Sunday, December 23, 2012

High HIV prevalence rate worries Blantyre Synod

The Blantyre CCAP Synod has expressed worry over the rate of HIV infection in the Southern region, expressing hope, however, that the problem could be stemmed if married couples exercised faithfulness.
The Malawi Demographic and Health Survey (MDHS 2010) indicates that the Southern region has the highest HIV prevalence rate at 15 percent, followed by the Central region, 8 per cent, and the Northern region at 7 per cent.
These statistics are also reflected in the 2012 ‘AIDS Response Progress Report for Malawi’, submitted to the 2011 United Nations General Assembly Political Declaration to achieve: Zero new HIV infections, Zero Discrimination and Zero AIDS Related Deathfor the period spanning from January 2010 to December 2011.
However, the report said a study on multiple concurrent partnerships found that religiosity per se was not associated with abstinence and mutual faithfulness.
The most important component of religion on sexual behaviour was the content of religious teachings and monitoring sexual behaviours of members. The study also found that 95 per cent of religious institutions privately advised members to refrain from promiscuous behaviour and 50 per cent conducted sexual surveillance on its members; thus religious institutions could be critical in reducing high risk sexual behaviour,” the report reads in part.
Blantyre CCAP Synod General Secretary, Rev. Alex Benson Maulana, said the issues of HIV and Aids had affected the church, and stretched its resources as it tried to cater for the spiritual and physical needs of people.
Maulana said the Synod had responded to the need for more health services in the face of HIV and Aids by establishing the synod’s Development and Health Commission (BSHDC) in 2009.
“We need to offer hope to these people. Let’s not disappoint those living with HIV and Aids. We also need to encourage pregnant women who are in the dark about Prevention of Mother to Child Transmission to go for VCT.
“At the same time, we need to protect those who are HIV negative. The church is not just there to teach people; it has to lead by example, and can raise hope by avoiding stigma and discrimination,” Maulana said.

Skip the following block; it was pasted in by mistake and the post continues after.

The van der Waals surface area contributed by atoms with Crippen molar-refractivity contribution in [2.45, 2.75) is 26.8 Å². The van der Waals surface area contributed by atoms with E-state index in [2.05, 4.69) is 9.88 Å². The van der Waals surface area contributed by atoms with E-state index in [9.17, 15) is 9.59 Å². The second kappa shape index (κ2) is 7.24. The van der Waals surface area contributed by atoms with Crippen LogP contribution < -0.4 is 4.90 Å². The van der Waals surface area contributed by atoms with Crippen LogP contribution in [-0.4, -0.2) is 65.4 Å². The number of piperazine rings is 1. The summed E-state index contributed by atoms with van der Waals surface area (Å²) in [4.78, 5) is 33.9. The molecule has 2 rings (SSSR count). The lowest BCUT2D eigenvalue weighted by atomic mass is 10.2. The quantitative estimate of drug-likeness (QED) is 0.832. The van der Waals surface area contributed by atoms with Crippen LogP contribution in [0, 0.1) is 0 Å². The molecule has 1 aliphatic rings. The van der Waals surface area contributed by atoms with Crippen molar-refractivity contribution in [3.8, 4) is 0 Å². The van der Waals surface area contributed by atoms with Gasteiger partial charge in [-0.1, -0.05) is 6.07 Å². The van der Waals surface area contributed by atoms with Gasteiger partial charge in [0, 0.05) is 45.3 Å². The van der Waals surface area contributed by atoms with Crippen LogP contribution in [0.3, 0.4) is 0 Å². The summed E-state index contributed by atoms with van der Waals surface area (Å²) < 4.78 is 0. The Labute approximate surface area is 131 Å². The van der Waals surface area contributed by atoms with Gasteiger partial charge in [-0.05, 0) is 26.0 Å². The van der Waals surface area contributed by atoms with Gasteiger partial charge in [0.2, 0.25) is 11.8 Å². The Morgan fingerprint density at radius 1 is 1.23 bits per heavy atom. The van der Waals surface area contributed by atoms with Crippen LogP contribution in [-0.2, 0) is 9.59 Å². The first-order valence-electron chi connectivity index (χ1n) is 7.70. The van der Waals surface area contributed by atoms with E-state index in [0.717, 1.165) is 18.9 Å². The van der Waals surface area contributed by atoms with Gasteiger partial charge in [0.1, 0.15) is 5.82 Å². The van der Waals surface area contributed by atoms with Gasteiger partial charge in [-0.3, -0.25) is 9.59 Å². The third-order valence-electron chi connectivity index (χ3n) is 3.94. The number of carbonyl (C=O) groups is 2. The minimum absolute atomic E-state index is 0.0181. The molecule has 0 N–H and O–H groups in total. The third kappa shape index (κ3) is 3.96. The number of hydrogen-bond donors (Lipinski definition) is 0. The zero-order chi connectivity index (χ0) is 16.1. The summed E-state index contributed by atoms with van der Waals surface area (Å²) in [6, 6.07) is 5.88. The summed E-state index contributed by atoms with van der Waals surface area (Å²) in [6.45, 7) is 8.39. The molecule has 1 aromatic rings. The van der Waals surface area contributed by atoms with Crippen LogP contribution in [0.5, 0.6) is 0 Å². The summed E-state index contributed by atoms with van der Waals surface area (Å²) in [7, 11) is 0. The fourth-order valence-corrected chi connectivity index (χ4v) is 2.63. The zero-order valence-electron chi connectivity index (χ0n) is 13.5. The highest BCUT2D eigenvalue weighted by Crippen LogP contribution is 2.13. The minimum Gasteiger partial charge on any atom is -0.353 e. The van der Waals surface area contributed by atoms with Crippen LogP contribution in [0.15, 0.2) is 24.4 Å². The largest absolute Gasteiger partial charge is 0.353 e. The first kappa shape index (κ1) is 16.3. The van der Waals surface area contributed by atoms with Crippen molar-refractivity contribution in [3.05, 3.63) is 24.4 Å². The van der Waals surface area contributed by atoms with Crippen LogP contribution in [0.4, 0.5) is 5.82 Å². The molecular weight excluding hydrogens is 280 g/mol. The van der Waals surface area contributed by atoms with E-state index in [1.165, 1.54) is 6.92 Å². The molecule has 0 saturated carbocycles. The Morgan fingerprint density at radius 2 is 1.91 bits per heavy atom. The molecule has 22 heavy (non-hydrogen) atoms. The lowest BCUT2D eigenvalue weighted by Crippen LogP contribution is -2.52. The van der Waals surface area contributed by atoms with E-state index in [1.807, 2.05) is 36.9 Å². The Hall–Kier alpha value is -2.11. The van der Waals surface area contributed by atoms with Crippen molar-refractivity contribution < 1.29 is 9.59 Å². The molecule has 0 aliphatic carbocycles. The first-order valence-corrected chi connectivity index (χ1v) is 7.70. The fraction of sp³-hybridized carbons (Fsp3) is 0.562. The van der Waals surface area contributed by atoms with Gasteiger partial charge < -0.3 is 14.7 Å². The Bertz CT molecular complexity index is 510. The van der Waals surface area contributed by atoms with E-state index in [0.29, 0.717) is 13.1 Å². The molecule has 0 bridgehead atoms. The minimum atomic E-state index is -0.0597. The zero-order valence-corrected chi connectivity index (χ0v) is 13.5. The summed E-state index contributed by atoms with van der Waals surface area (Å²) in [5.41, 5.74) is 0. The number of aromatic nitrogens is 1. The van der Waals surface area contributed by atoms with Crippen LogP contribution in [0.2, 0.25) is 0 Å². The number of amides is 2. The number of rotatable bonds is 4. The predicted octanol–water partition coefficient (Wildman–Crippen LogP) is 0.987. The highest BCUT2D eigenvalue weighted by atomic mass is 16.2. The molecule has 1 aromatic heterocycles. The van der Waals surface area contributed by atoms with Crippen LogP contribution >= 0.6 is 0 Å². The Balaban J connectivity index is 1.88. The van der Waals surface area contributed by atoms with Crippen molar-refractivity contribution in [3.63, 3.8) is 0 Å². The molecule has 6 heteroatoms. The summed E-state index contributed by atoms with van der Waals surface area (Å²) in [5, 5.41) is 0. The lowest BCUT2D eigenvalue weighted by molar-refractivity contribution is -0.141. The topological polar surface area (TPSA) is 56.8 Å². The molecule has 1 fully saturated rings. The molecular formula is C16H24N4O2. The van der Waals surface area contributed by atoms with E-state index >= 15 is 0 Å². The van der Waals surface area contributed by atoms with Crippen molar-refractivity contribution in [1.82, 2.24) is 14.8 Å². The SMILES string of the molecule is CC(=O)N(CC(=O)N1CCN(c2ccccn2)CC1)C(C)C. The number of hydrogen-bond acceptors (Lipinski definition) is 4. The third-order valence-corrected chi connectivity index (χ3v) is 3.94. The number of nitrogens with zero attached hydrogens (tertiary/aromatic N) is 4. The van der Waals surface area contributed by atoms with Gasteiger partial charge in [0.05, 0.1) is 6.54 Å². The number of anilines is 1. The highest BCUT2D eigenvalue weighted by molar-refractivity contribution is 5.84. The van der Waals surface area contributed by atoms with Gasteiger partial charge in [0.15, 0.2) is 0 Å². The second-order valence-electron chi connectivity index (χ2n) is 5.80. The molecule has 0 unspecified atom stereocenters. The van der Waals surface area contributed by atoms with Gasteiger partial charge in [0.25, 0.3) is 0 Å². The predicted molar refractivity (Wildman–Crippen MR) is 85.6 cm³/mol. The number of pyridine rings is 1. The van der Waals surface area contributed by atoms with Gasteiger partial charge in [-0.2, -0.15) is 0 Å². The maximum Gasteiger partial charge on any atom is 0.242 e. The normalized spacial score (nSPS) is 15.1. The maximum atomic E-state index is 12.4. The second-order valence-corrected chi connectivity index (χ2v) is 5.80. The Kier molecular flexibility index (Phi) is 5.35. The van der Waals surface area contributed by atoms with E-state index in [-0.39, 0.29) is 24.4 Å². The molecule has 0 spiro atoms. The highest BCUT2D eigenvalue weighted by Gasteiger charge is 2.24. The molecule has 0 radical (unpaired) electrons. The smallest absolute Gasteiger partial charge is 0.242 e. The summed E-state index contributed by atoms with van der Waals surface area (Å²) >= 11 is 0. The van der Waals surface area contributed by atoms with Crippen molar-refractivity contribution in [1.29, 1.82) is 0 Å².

Maulana said the synod was concerned with the rate of infection in the Southern region, and was doing all it could to compliment government efforts.
“Let me thank the government for introducing life-prolonging drugs. This has reduced the number of funerals. God used the government to put in place the ARVs scheme, and I would like to urge President Joyce Banda to continue with the programme. ARVs have given people the peace of mind.

BSHDC Gender, HIV and AIDS Manager, Ulanda Mtambo, said it was worrisome that most of the people living with HIV were from the Southern region, which is the domain of the Blantyre CCAP Synod. She, however, said the situation could be reversed.

She said the fact that only 2.1 percent of people between 15 to 24 years were infected was an indication that the problem could be stemmed.

“While it is also unfortunate that HIV prevalence is also high among married couples, we can help reduce such incidences by promoting faithfulness among married people,” Mtambo said.
BSHDC Communications Officer, Jessie Puwapuwa, said, however, that the Synod does not have specific data on HIV prevalence rate among the CCAP Blantyre Synod faithful. She said, instead, the commission utilizes National Aids Commission (Nac), BRIDGE 11, and MHDS statistics.
According to the MDHS (2010), HIV prevalence among people who have never married is at 4.2 percent, at between 11.7 percent and 11.5 percent among people who are married or living together, between 20.7per cent and 24.8 percent among divorced and separated people, while the rate among widowed people is at 50.1 percent.

National Aids Commission statistics indicate that about one million people are living with HIV in Malawi, while 350, 000 people are on ARVs.

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